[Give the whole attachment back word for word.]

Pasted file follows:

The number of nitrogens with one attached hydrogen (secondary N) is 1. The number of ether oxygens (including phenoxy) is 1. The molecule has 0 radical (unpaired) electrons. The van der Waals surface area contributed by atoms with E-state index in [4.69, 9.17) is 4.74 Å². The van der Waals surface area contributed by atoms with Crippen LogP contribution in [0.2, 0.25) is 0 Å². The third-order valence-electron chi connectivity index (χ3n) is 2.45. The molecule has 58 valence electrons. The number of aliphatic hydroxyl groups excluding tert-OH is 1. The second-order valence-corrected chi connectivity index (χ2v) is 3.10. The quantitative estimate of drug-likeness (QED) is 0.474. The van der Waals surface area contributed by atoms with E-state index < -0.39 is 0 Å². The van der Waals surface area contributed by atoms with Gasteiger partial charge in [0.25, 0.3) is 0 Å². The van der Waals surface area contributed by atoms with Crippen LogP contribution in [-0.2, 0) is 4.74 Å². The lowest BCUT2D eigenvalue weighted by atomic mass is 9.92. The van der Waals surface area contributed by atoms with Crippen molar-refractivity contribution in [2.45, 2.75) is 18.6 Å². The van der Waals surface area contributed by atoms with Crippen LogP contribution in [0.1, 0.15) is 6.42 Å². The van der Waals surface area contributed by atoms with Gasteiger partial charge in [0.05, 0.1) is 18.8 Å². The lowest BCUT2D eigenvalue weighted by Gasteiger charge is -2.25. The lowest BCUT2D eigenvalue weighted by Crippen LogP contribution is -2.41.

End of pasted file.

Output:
The number of nitrogens with one attached hydrogen (secondary N) is 1. The number of ether oxygens (including phenoxy) is 1. The molecule has 0 radical (unpaired) electrons. The van der Waals surface area contributed by atoms with E-state index in [4.69, 9.17) is 4.74 Å². The van der Waals surface area contributed by atoms with Crippen LogP contribution in [0.2, 0.25) is 0 Å². The third-order valence-electron chi connectivity index (χ3n) is 2.45. The molecule has 58 valence electrons. The number of aliphatic hydroxyl groups excluding tert-OH is 1. The second-order valence-corrected chi connectivity index (χ2v) is 3.10. The quantitative estimate of drug-likeness (QED) is 0.474. The van der Waals surface area contributed by atoms with E-state index < -0.39 is 0 Å². The van der Waals surface area contributed by atoms with Gasteiger partial charge in [0.25, 0.3) is 0 Å². The van der Waals surface area contributed by atoms with Crippen LogP contribution in [-0.2, 0) is 4.74 Å². The lowest BCUT2D eigenvalue weighted by atomic mass is 9.92. The van der Waals surface area contributed by atoms with Crippen molar-refractivity contribution in [2.45, 2.75) is 18.6 Å². The van der Waals surface area contributed by atoms with Crippen LogP contribution in [0.1, 0.15) is 6.42 Å². The van der Waals surface area contributed by atoms with Gasteiger partial charge in [0.05, 0.1) is 18.8 Å². The lowest BCUT2D eigenvalue weighted by Gasteiger charge is -2.25. The lowest BCUT2D eigenvalue weighted by Crippen LogP contribution is -2.41.